Welcome to “I AM READING THIS SO HARD RIGHT NOW”
In this segment, I will be sharing spoiler-free notable quotables on books I am loving the hell out of. I don’t like writing summaries–It’s tedious and boring and you can read recaps any old place. I like to include a passage that really stuck with me or that I feel sums up the general feeling of the book as a whole.
Glory Be‘s another book off the top of my massive ALA Midwinter ARC pile. I was taught in library school that a book that takes place in 1964 isn’t really historical fiction, but it seems to do the trick for local teachers assigning a historical fiction book report. Kids coming in with these kinds of assignments tend to want the shortest book possible (sad, but true). Anything over 200 pages sends most of them running for the door. My go-to book for slim historical fiction has been Missy Violet and Me, but Glory Be by Augusta Scattergood (great name, right?) is going to be another option I offer children looking for a quick read.
“You thirsty?” I asked. “Not much to drink around here but water unless the sno-cone truck comes by.”
“Water’s fine,” Laura said. Boy was this girl quiet. She hardly talked.
I stepped up to the tall fountain next to the Courthouse, letting the water drip down my chin, dribbling it on my wrists to cool me off. I guess I must’ve taken too long because before I knew it, Laura was standing at the other fountain.
Oh, no! I had to do something quick.
“Laura.” I tugged at the back of her shirt. “That’s the wrong fountain. Can’t you read? See the sign?” I pointed to Colored Only, big as you please, written above the fountain where she’d just leaned her white face and took a long drink.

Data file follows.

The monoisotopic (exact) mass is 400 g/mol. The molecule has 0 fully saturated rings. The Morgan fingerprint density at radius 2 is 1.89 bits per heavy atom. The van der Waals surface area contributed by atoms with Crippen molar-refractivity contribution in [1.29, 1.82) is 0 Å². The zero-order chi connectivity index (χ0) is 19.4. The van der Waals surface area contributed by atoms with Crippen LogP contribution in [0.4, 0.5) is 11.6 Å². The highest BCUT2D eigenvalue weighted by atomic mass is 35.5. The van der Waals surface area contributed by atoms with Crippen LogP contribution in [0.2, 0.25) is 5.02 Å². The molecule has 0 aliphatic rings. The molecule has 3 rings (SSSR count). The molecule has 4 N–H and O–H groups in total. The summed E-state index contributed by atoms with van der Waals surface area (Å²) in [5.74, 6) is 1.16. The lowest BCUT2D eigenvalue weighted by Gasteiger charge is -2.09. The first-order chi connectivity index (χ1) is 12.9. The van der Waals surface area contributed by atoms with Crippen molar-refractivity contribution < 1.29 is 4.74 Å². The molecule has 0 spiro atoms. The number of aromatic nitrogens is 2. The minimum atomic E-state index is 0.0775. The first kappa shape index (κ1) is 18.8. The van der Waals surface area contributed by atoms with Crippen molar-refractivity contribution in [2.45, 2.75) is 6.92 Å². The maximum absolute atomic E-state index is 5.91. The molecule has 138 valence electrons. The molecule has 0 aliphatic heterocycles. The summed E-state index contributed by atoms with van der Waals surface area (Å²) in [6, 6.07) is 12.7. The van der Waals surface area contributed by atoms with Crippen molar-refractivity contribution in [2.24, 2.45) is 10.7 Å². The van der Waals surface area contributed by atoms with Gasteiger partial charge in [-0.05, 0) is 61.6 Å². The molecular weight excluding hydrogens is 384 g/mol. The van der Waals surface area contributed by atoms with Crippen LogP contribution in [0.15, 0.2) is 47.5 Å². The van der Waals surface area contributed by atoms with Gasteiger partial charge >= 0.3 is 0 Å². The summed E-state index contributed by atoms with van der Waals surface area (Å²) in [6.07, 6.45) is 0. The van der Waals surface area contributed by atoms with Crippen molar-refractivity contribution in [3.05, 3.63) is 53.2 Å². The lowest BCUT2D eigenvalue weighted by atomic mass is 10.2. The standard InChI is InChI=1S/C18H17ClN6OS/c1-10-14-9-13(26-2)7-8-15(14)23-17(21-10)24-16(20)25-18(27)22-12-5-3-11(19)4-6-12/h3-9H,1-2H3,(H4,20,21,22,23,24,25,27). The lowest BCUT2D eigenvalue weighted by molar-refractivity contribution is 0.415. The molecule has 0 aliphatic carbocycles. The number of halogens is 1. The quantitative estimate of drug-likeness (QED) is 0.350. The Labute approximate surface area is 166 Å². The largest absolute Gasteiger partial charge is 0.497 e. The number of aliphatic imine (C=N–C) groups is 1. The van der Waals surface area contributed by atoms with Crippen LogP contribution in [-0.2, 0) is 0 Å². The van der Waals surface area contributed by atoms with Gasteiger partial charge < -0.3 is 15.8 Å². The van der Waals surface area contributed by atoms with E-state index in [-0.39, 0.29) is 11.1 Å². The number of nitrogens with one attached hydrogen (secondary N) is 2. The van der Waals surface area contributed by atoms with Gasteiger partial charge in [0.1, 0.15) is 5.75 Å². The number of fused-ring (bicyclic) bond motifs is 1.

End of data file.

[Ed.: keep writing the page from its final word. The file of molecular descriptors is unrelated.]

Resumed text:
Laura stepped back and looked up at the signs above our two Courthouse fountains. She touched one fountain, then the other, turning the handles to make an arc of cold water.
“My mother told me about this,” she said. “But they both work fine. It just doesn’t seem right.”
Just then a little colored girl walked up and sat down on the hot sidewalk…
Out of the blue Laura asked that colored girl, “Would you like a drink? Do you need someone to lift you up to reach the water?” She held the girl up to the white people’s fountain to take a sip! I stood there with my mouth hanging open.
As long as I’d been alive, there were two fountains side by side here… One was for whites only, the other for coloreds. That’s the way it always had been, and here this Yankee was helping a little colored girl drink out of the wrong fountain.
~~Glory Be, by Augusta Scattergood, pages 16-17
Though I have the ARC, this came out in January of 2012. Our system already has a copy. Does yours?
~Love and Libraries, Ingrid